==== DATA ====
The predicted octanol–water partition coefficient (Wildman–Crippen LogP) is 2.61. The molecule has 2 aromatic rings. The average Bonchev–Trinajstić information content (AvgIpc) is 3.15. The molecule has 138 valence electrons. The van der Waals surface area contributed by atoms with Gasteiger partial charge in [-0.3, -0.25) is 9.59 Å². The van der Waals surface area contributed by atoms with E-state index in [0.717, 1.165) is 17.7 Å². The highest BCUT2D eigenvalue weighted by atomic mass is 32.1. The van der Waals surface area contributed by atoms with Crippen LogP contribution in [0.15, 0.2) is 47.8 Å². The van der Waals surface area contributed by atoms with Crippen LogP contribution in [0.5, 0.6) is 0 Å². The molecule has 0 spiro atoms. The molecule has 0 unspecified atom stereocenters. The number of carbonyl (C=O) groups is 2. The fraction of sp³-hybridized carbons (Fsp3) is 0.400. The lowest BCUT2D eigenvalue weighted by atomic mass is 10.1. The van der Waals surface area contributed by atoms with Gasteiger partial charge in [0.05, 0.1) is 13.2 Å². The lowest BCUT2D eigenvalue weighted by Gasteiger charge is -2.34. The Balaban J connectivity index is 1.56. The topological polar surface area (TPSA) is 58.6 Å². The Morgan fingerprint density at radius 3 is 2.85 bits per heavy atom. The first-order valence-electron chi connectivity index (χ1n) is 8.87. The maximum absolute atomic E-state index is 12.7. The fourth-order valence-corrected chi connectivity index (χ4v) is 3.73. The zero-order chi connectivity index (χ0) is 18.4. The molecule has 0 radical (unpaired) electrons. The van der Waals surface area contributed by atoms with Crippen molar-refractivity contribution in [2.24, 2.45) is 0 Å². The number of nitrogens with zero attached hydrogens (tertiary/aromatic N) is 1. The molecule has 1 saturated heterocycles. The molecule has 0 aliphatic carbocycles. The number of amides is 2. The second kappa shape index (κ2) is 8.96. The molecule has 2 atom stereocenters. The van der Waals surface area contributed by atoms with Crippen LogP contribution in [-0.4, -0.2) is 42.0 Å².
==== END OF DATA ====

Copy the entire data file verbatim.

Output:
The predicted octanol–water partition coefficient (Wildman–Crippen LogP) is 2.61. The molecule has 2 aromatic rings. The average Bonchev–Trinajstić information content (AvgIpc) is 3.15. The molecule has 138 valence electrons. The van der Waals surface area contributed by atoms with Gasteiger partial charge in [-0.3, -0.25) is 9.59 Å². The van der Waals surface area contributed by atoms with E-state index in [0.717, 1.165) is 17.7 Å². The highest BCUT2D eigenvalue weighted by atomic mass is 32.1. The van der Waals surface area contributed by atoms with Crippen LogP contribution in [0.15, 0.2) is 47.8 Å². The van der Waals surface area contributed by atoms with Crippen LogP contribution in [0.5, 0.6) is 0 Å². The molecule has 0 spiro atoms. The molecule has 0 unspecified atom stereocenters. The number of carbonyl (C=O) groups is 2. The fraction of sp³-hybridized carbons (Fsp3) is 0.400. The lowest BCUT2D eigenvalue weighted by atomic mass is 10.1. The van der Waals surface area contributed by atoms with Gasteiger partial charge in [0.05, 0.1) is 13.2 Å². The lowest BCUT2D eigenvalue weighted by Gasteiger charge is -2.34. The Balaban J connectivity index is 1.56. The topological polar surface area (TPSA) is 58.6 Å². The Morgan fingerprint density at radius 3 is 2.85 bits per heavy atom. The first-order valence-electron chi connectivity index (χ1n) is 8.87. The maximum absolute atomic E-state index is 12.7. The fourth-order valence-corrected chi connectivity index (χ4v) is 3.73. The zero-order chi connectivity index (χ0) is 18.4. The molecule has 0 radical (unpaired) electrons. The van der Waals surface area contributed by atoms with Crippen molar-refractivity contribution in [2.24, 2.45) is 0 Å². The number of nitrogens with zero attached hydrogens (tertiary/aromatic N) is 1. The molecule has 1 saturated heterocycles. The molecule has 0 aliphatic carbocycles. The number of amides is 2. The second kappa shape index (κ2) is 8.96. The molecule has 2 atom stereocenters. The van der Waals surface area contributed by atoms with Crippen LogP contribution in [-0.4, -0.2) is 42.0 Å².